Big vegetarians of the reef drive fish evolution
A new study reveals the diets of reef fish dictate how fast different species evolve. The breakthrough adds another piece to the fascinating evolutionary puzzle of coral reefs and the fishes that live on them.
"Up until now we knew that many factors could have influenced the pace of reef fish evolution, but these factors were never examined altogether," said Alexandre Siqueira, the study's lead author from the ARC Centre of Excellence for Coral Reef Studies at James Cook University (Coral CoE at JCU).
"By building an evolutionary 'tree of life' for nearly all fishes associated with reefs, we were able to examine the variation in rates of species formation and ask what drives it," said co-author Dr. Peter Cowman, also from Coral CoE at JCU.
The 'tree of life' contains more than 6,000 fish species that live on coral reefs across the globe. Ecological and geographical data—such as diet and geographical range—were also gathered for the majority of these species.
The authors were surprised to find that what really matters in reef fish evolution isn't geography, but what fish eat and how big they get.
"We found that the fastest way to have more species, or biodiversity, on a reef is to be big and vegetarian," said co-author Professor David Bellwood, also from Coral CoE at JCU.
"Herbivores, such as surgeonfishes and parrotfishes, are key to the ecological diversity of coral reefs today."
The study suggests these fishes also made way for today's coral reefs to evolve and flourish.
"By feeding on the algae that compete with corals, herbivorous fishes may have also helped corals to expand through time," Mr Siqueira said.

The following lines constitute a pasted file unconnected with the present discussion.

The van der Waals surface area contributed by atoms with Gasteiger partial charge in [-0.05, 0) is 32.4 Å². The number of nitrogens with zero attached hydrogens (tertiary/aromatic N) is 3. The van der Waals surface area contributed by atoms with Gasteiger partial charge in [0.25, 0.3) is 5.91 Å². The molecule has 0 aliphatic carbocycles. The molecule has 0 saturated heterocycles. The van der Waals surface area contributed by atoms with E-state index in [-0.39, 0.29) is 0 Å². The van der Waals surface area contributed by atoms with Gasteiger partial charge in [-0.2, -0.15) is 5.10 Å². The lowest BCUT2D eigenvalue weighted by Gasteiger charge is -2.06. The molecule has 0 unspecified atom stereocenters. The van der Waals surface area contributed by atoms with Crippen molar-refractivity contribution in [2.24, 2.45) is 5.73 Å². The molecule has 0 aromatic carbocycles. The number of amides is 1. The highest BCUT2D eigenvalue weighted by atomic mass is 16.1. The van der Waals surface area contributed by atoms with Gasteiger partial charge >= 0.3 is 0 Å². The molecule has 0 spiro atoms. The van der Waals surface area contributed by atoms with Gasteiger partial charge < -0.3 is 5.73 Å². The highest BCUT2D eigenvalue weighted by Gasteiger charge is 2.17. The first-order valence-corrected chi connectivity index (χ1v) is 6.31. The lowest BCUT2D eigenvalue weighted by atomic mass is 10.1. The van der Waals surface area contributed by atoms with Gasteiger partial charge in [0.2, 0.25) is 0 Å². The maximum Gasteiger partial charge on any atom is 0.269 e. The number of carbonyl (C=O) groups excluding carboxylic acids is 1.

"In turn, this expansion in the corals allowed the diversification of other reef fish groups that depend on them."
And these herbivorous fishes—big and small—still maintain coral reefs to this day.
The study offers a new way of looking at reefs with a functional, rather than taxonomic, approach. Very little is known about the functional evolution of reefs: what they do and how they work. Scientists previously only looked at how many reefs there were and what species were present.
"In this study it was important to understand the origins of the functional role a fish species plays on a reef—not just the species itself," Dr. Cowman said.
Today's coral reefs differ from their early counterparts. It was only during the Miocene, less than 23 million years ago, that herbivorous fish species developed features that allowed them to explore different areas of the reef.
"Because of this, today's reefs are highly dynamic and have a fast turnover. These herbivores are the key element that established modern coral reefs," Prof Bellwood said.
"Understanding how reefs are constructed throughout their evolution means we can reach a better understanding of the fundamental processes that maintain them in a healthy state today," Mr Siqueira said.